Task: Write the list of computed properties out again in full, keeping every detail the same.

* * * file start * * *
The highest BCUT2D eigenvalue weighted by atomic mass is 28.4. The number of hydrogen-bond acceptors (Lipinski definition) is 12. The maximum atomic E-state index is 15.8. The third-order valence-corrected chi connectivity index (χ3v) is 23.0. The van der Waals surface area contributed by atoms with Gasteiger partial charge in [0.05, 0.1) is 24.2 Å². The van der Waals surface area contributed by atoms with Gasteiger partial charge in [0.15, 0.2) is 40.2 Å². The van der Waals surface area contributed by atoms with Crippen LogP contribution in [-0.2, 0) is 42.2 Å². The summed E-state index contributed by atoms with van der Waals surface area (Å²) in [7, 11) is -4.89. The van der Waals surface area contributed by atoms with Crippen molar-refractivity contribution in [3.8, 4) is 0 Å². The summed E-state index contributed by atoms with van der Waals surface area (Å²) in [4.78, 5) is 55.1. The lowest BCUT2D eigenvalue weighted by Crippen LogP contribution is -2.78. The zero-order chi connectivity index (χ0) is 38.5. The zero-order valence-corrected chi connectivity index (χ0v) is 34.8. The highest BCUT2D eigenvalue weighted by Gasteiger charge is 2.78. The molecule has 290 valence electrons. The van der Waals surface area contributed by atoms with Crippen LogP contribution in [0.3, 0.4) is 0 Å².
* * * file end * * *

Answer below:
The highest BCUT2D eigenvalue weighted by atomic mass is 28.4. The number of hydrogen-bond acceptors (Lipinski definition) is 12. The maximum atomic E-state index is 15.8. The third-order valence-corrected chi connectivity index (χ3v) is 23.0. The van der Waals surface area contributed by atoms with Gasteiger partial charge in [0.05, 0.1) is 24.2 Å². The van der Waals surface area contributed by atoms with Gasteiger partial charge in [0.15, 0.2) is 40.2 Å². The van der Waals surface area contributed by atoms with Crippen LogP contribution in [-0.2, 0) is 42.2 Å². The summed E-state index contributed by atoms with van der Waals surface area (Å²) in [7, 11) is -4.89. The van der Waals surface area contributed by atoms with Crippen molar-refractivity contribution in [3.8, 4) is 0 Å². The summed E-state index contributed by atoms with van der Waals surface area (Å²) in [4.78, 5) is 55.1. The lowest BCUT2D eigenvalue weighted by Crippen LogP contribution is -2.78. The zero-order chi connectivity index (χ0) is 38.5. The zero-order valence-corrected chi connectivity index (χ0v) is 34.8. The highest BCUT2D eigenvalue weighted by Gasteiger charge is 2.78. The molecule has 290 valence electrons. The van der Waals surface area contributed by atoms with Crippen LogP contribution in [0.3, 0.4) is 0 Å².